Blogging, sticky wages, relationships

In case you were worried, I have not been intimidated by Kartik Athreya's "Economics is Hard" into closing down my blog.

I've just been so busy doing stuff and going to things that I haven't had time to write any of it up.

Soon, though. Tomorrow, I hope.

Meanwhile, a couple of thoughts here and in the next posting:

There's an interesting discussion on nominal wage stickiness between Scott Sumner and Bryan Caplan. Scott, as usual, has some good insights into the question: are sticky wages the primary cause of recessions? To save you reading it all, the answer is yes.

This debate exposes a question of economic modelling which I've considered recently. Is the individual transaction the best level to model economic exchange? As a rational agent with no mental processing costs, it is more economically efficient to treat each single exchange as a new decision and re-optimise your choices. But it's not very realistic.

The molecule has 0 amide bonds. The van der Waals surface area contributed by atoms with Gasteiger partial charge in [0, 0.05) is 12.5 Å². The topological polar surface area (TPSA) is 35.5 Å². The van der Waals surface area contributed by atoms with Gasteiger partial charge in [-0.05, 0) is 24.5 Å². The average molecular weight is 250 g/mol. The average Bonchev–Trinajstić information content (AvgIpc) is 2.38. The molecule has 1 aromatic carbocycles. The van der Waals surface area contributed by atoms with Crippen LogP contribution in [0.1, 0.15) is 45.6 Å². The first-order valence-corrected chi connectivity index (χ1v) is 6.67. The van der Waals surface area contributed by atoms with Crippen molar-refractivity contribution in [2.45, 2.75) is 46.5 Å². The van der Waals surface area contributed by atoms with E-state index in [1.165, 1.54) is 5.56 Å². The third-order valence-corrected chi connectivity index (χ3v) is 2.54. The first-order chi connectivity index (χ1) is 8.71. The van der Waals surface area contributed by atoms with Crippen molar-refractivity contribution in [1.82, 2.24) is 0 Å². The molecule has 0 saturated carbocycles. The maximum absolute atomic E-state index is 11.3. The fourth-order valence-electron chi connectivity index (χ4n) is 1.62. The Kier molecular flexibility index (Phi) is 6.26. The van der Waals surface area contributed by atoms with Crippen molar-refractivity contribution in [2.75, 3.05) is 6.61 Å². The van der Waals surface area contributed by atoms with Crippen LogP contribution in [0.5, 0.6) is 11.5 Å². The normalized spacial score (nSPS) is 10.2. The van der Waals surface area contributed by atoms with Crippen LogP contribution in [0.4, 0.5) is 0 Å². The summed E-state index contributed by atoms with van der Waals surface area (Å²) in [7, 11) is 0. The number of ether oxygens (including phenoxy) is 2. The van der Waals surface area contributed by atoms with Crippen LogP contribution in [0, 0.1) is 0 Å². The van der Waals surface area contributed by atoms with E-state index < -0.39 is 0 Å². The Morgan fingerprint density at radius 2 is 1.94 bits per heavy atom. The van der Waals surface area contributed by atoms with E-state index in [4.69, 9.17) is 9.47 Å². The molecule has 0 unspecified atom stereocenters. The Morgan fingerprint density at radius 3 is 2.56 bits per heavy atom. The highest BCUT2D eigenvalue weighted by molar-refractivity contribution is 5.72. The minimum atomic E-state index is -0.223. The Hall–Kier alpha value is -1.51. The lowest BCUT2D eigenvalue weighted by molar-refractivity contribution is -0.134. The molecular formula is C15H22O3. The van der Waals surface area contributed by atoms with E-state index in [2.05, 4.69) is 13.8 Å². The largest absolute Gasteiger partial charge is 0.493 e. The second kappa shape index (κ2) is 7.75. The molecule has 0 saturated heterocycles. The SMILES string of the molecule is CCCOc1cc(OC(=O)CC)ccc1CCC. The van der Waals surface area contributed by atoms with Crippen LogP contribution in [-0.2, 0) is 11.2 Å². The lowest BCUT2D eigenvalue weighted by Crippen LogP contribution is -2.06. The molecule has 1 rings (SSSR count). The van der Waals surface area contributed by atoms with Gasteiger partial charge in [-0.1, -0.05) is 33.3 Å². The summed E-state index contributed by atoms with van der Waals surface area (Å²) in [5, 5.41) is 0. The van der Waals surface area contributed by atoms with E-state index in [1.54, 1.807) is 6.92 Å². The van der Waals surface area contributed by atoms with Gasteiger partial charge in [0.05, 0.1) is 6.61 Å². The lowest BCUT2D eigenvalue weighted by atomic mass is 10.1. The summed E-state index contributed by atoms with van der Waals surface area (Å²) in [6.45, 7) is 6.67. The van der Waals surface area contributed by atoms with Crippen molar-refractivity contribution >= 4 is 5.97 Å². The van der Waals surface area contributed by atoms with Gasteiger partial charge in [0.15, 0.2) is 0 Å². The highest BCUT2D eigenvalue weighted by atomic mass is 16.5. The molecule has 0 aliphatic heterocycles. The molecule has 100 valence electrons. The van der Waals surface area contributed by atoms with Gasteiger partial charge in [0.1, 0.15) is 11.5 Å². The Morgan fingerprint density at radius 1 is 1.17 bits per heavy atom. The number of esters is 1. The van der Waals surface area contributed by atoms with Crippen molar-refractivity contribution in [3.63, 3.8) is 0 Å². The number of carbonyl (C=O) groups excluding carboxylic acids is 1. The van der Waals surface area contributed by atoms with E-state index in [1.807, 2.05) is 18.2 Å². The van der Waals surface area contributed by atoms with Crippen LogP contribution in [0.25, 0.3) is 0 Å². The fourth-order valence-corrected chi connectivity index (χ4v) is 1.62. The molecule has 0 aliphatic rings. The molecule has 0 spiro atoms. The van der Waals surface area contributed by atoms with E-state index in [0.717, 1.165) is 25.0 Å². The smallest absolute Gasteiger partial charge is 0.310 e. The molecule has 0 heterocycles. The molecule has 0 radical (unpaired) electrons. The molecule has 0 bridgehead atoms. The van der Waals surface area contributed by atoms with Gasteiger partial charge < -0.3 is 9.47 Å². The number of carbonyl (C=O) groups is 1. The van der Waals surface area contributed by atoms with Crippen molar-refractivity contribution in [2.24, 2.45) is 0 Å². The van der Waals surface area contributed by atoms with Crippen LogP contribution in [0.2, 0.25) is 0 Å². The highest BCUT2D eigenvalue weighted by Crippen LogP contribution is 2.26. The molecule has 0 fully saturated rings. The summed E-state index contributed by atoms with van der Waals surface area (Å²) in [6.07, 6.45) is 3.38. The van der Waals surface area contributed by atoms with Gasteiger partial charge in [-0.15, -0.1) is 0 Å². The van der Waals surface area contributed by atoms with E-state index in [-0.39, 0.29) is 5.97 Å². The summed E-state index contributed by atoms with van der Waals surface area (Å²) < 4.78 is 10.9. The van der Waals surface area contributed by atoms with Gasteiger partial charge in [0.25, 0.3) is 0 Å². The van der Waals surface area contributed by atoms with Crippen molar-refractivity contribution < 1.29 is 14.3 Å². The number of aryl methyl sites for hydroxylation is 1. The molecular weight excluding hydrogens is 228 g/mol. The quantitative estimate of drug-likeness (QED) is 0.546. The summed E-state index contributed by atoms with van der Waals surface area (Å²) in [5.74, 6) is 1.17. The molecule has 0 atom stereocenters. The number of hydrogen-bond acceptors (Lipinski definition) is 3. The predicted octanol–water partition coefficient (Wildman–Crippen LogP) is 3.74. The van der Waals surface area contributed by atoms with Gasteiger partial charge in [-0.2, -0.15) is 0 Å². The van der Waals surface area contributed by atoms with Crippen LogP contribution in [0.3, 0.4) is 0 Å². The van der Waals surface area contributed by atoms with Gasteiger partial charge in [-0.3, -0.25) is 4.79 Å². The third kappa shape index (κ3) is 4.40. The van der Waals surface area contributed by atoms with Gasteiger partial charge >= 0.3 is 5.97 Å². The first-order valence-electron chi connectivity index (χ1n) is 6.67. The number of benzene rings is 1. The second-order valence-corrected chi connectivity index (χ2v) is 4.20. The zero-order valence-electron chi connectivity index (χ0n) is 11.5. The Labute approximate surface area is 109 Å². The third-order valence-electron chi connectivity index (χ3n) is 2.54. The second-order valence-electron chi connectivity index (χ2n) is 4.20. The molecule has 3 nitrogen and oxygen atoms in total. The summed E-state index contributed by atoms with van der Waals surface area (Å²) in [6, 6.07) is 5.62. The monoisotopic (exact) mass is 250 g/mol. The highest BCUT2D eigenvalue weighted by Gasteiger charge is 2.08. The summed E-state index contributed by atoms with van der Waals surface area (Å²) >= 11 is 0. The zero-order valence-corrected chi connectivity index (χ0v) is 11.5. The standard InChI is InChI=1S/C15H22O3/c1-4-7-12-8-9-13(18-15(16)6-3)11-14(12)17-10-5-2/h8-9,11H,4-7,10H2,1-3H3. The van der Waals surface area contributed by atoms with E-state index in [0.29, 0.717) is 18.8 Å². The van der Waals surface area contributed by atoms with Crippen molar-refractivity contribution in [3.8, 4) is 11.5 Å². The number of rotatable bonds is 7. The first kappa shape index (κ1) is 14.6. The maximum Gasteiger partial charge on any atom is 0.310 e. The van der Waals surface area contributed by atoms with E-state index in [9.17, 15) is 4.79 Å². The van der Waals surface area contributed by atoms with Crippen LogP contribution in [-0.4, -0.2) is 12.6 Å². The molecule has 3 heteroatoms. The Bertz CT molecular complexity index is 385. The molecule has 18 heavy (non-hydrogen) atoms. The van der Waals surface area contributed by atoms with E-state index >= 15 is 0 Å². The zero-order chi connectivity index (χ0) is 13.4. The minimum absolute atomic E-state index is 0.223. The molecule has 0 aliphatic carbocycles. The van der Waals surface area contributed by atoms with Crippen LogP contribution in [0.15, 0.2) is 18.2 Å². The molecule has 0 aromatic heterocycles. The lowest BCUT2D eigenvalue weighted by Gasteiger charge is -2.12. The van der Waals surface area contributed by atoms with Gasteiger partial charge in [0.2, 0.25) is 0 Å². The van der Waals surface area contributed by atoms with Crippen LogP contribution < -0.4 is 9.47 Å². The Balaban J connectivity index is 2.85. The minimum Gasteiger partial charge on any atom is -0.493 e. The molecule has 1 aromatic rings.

Agents who require time to make a decision are more likely to group exchanges into a continuous series - an economic relationship. Economic relationships include ongoing contracts, employment relationships and brand loyalty. Economic relationships take time to build and once they exist, they have momentum. Where a relationship exists, it may not be efficient to make a trade outside of the relationship, even if preferences and prices alone indicate that it should be. To make this useful will require more formal modelling, but it is an interesting area.


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